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Non Money Related Stress

October 20th, 2010 at 09:17 am

Would lack of money make my many other (small) daily stresses seem insignificant? Maybe it is like taking good health for granted. Suddenly losing it changes a person's perspective in a big way. Until, of course, (if) the good health returns and complacency again sets in for a long run.

I am fortunate by design not to have major money issues. It has been through a combination of very hard work (obtaining a college degree, specialized training and such), foresight (saving and spending appropriately) to enjoy the situation.

But I am still stressed plenty. Is it just a personality trait? Or is this common?

Time Undisciplined Kid #1
I agree that a kid should largely be allowed to be themself. The parent cannot impose their own hopes and dreams on a kid. And our ultimate job is to see an independent, happy adult sometime very soon after high school graduation.

One of mine is a more creative thinker. Translation: live for the moment, do assignments somewhat late in the game, 'forget' to put away things. How to infuse a sense of work discipline in a kid who has a different way of organizing their world. Frown

Example: After a fiasco last week in completing an assignment at the last minute, this kid has been better at tackling another large assignment in steps (the teacher gave them a fairly clear schedule of what big steps to do and when). But already there have been excuses and delays in finishing the second step.

Just getting that kid to do the school work, have a healthy dinner, and take a shower was a major struggle last night. In fact, we delayed the shower until morning. But that was another problem, as this kid is so NOT a morning person.

So unfortunately, a little morning scene resulted in taking away the after school dance class. Frown

Another example: This kid has an obligation to save about $100 for a spring trip. The parents will pay another $100 and the sponsoring organization will pay the last $100. So it is a very equitable arrangement, and the kids are wholly on board. The program started a couple months ago.

Mine can earn a $5 allowance weekly for doing a list of 5 chores. It would take about 20 weeks - about 5 months - to earn the $100. Here comes November and the trip is around May. Do the math. Or maybe I should point this out to the kid.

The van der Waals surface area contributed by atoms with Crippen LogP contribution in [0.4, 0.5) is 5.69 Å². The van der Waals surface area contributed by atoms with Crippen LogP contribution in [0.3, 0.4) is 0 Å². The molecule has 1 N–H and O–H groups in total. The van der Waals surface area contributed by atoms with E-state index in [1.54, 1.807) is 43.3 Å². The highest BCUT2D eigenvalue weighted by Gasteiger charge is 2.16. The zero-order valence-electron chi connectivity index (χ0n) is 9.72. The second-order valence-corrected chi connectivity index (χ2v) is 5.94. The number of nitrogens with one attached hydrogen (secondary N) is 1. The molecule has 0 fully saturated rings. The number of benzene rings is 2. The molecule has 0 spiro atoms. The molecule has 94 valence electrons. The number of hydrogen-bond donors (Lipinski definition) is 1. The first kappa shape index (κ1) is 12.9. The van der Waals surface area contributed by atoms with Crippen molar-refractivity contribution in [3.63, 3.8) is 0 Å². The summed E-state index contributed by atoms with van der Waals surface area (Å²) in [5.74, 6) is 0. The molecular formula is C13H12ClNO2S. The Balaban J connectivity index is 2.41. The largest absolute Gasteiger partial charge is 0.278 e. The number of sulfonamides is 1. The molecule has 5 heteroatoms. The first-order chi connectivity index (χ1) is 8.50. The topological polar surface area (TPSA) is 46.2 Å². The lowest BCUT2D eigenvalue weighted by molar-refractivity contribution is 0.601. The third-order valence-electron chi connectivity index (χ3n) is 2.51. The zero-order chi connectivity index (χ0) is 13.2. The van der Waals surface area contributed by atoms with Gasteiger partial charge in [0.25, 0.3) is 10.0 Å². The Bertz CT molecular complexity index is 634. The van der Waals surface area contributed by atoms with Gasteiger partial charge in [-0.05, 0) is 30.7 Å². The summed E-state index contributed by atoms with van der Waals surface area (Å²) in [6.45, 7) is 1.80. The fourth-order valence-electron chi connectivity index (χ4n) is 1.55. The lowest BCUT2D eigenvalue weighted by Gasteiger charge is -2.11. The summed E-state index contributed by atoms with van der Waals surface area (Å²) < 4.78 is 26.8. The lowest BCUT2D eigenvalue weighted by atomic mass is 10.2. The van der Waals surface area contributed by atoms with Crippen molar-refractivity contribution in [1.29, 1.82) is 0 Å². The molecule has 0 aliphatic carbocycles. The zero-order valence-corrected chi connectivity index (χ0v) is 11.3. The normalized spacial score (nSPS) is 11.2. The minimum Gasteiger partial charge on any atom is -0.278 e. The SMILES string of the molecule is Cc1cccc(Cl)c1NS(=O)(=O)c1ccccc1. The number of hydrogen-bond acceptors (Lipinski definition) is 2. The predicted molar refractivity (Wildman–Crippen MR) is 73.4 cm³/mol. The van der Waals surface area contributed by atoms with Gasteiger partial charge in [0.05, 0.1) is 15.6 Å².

But remember the paragraph above about it being nearly all it takes just to get the homework, dinner, and shower done? Well never mind the chores. They fall by the wayside. No, there is NOT too much homework. No there are NOT too much chores. This kid has an undeveloped sense of budgeting time.

Should I mention the constant little things left not put away? Especially hair barrettes on the floor (I threw away two this morning, goodbye money), pencils, markers, papers. I am starting just to throw them away and usually have to get stern, ie not a happy voice, to get her to move on this issue many days of the week.

It is rather complicating that I am such a neatnik and perhaps overly disciplined person. Yet I put that aside a little more as time goes on.

Am I expecting too much from a 10 y.o.? It is taking a toll on me.

Moody Kid #2
Let this be written up later. I am tired enough!

Lousy Craft Show Weekend
Another post to make later. So trying to learn from the experience and move up and on. But I need a bit more time to shake off the blues.

Let me leave with at least a good and inexpensive thought --



"Embossed" needlework bringing the future back to the present. Order here.

3 Responses to “Non Money Related Stress”

  1. creditcardfree Says:

    My 10 year old may not quite be like yours, but does not budget time well either. Her sister does and did at that age. My 10 year old seems to get lost in her own little world while doing basic tasks. It has gotten better over the years, but it still takes effort on my part. Ugh! Let me just say I hear you. I don't think it is all kids, just some of them. I'm sure you are doing your best. Try to relax a little. Their mistakes (turning in homework late, ect) are their life lessons, they chose whether to learn from them or not. We all do!

  2. MonkeyMama Says:

    Agreed with ccfree. I just wanted to add that I don't think that you expect too much. I think it's good to set high expectations and a good example. Kids don't *get* it all until they are much older (adults, even). So, even if it feels futile at times, it probably isn't in the long run.

    & then there is the teenage (& pre-teen) hormones to contend with - mood swings and kids who want to sleep all day. Those teen years are just rough. (& I am relieved not to have girls to deal with, when I think of my own teenage years!)

  3. Homebody Says:

    Just talking with OD's bff about her 8-year-old daughter yesterday and how she doesn't seem to care about school work. She is very frustrated as she was valdevectorian (sp?) of her class. I didn't know what to say. So you are not alone!

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